National Obituary Review

Dead Person of the Day – May 25 – Charles Nelson Reilly

0 Comments 25 May 2012

Obit Enthusiasts,

Today we have one of the high holidays here at the NOR. Its also T.W.’s favorite day of the year. Mr. Snicket has literally made a career of playing a gender neutral and overly enthusiastic (if there is even such a thing) version of Charles Nelson Reilly at various haunts around the country.

If you haven’t guessed yet our DPD is Mr. Charles Nelson Reilly – gay rights pioneer, tony award winning actor and director, game show guest dynamo.

Prior to moving to la la land where he became – literally – the best person to have on any type of show Mr. Reilly paid the bills on Broadway.

In 1962, he won a Tony Award for his portrayal of Bud Frump in the original Broadway production of “How to Succeed in Business Without Really Trying.”. He also directed Julie Harris in a one woman show “The Belle of Amherst” based on the life of Emily Dickinson which he often said was his greatest achievement.

Mr. Reilly’s openly gay persona was many years ahead of its time on television and the public in general. Initially Reilly paid the price. He recalled being dismissed early in his career by a network executive, who told him that “they don’t let queers on television.”. Wow, if that exec could only watch an hour of primetime now he’d probably drop dead of a heart attack.

But lets talk about the obit for a second. The mere fact that Patrick McGeehan mentions Reilly’s sexual orientation is important and topical. Our partner Obit Magazine wrote a piece recently about Maj. Alan G. Rogers, killed Jan. 27 in Baghdad while protecting two fellow soldiers from an explosion. Maj. Rogers was openly gay. His friends, family and co-workers all knew it. He was even the treasurer of a gay-soldier group, American Veterans for Equal Rights. Yet, his obit in the Washington Post refuses to mention it anywhere. Is it right? Wrong? Should a central part of a person’s life be mentioned in a national obit?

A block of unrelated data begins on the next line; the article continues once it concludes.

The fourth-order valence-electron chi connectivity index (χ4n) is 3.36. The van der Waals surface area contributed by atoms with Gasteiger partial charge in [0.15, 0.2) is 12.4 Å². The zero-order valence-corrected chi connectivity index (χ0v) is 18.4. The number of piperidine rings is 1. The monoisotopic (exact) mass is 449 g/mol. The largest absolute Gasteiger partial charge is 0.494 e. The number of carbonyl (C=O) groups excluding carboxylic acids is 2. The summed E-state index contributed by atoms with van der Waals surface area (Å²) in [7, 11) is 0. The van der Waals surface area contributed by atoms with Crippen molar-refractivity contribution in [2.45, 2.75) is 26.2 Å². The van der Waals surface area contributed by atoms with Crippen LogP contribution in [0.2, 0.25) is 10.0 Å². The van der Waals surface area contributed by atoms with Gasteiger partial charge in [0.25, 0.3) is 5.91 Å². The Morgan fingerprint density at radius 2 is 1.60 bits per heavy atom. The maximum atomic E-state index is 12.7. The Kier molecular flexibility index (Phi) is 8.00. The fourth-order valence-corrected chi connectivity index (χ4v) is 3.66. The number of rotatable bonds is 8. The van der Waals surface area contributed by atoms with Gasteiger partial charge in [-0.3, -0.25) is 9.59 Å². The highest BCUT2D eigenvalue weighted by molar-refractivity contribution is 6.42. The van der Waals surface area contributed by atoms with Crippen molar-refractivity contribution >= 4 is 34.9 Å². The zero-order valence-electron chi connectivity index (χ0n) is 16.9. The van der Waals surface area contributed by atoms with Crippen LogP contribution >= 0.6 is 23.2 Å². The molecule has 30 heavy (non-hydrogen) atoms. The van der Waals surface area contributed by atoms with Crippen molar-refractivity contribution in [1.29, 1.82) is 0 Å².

After an ‘agonizing decision’ executive editor Leonard Downie Jr. scrubbed the obit of all mention of all things gay. His justification is as follows:

“A person’s sexual orientation should not be mentioned unless relevant to the story…. When identifying an individual as gay or homosexual, be cautious about invading the privacy of someone who may not wish his or her sexual orientation known.”

Granted, you may not want to ‘out’ somebody for the sake of a story. But I think an obit is a little different. It’s a celebration of a person’s life. Clearly Maj. Rogers was open about his sexuality. So, I hardly think HE would have minded the mention of it in an obit. In fact, and this is just speculation (obviously), I would imagine he would have welcomed the opportunity to have his distinguished career as a US soldier be mentioned in the same paragraph as his sexuality. It might help people get a better mindset.

Just sayin’

Have a weekend boys and girls.

Charles Nelson Reilly, Tony-Winning Comic Actor, Dies at 76


Published: May 28, 2007

Charles Nelson Reilly, who acted and directed on Broadway but came to be best known for his campy television appearances on talk shows and “Match Game,” died on Friday in Los Angeles. He was 76 and lived in Beverly Hills, Calif.

The cause was complications of pneumonia, said his partner, Patrick Hughes, who is his only immediate survivor. Mr. Reilly had been ill for more than a year, he said. Continue

- who has written 512 posts on The Shade.

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